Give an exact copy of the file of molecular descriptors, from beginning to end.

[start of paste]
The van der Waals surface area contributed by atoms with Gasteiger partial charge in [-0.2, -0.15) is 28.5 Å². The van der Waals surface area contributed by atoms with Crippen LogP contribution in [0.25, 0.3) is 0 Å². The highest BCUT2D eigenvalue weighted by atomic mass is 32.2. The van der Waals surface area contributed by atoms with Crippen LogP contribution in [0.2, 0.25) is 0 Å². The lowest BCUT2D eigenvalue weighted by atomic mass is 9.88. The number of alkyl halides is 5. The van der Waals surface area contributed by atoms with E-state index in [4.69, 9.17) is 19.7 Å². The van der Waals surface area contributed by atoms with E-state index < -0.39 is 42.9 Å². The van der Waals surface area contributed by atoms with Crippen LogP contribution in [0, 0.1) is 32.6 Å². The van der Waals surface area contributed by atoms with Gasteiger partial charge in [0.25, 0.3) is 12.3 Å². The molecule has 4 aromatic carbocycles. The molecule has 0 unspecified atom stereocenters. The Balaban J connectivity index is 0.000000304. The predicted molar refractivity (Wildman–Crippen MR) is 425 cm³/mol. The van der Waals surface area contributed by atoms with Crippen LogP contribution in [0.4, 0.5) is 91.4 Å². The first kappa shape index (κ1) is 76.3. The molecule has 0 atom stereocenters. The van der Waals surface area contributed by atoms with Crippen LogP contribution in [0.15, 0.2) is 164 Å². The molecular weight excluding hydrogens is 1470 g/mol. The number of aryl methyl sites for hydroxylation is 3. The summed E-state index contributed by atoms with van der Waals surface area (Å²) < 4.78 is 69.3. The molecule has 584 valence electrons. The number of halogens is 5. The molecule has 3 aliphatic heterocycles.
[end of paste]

The van der Waals surface area contributed by atoms with Gasteiger partial charge in [-0.2, -0.15) is 28.5 Å². The van der Waals surface area contributed by atoms with Crippen LogP contribution in [0.25, 0.3) is 0 Å². The highest BCUT2D eigenvalue weighted by atomic mass is 32.2. The van der Waals surface area contributed by atoms with Crippen LogP contribution in [0.2, 0.25) is 0 Å². The lowest BCUT2D eigenvalue weighted by atomic mass is 9.88. The number of alkyl halides is 5. The van der Waals surface area contributed by atoms with E-state index in [4.69, 9.17) is 19.7 Å². The van der Waals surface area contributed by atoms with E-state index < -0.39 is 42.9 Å². The van der Waals surface area contributed by atoms with Crippen LogP contribution in [0, 0.1) is 32.6 Å². The van der Waals surface area contributed by atoms with Gasteiger partial charge in [0.25, 0.3) is 12.3 Å². The molecule has 4 aromatic carbocycles. The molecule has 0 unspecified atom stereocenters. The Balaban J connectivity index is 0.000000304. The predicted molar refractivity (Wildman–Crippen MR) is 425 cm³/mol. The van der Waals surface area contributed by atoms with Crippen LogP contribution in [0.4, 0.5) is 91.4 Å². The first kappa shape index (κ1) is 76.3. The molecule has 0 atom stereocenters. The van der Waals surface area contributed by atoms with Crippen LogP contribution in [0.15, 0.2) is 164 Å². The molecular weight excluding hydrogens is 1470 g/mol. The number of aryl methyl sites for hydroxylation is 3. The summed E-state index contributed by atoms with van der Waals surface area (Å²) < 4.78 is 69.3. The molecule has 584 valence electrons. The number of halogens is 5. The molecule has 3 aliphatic heterocycles.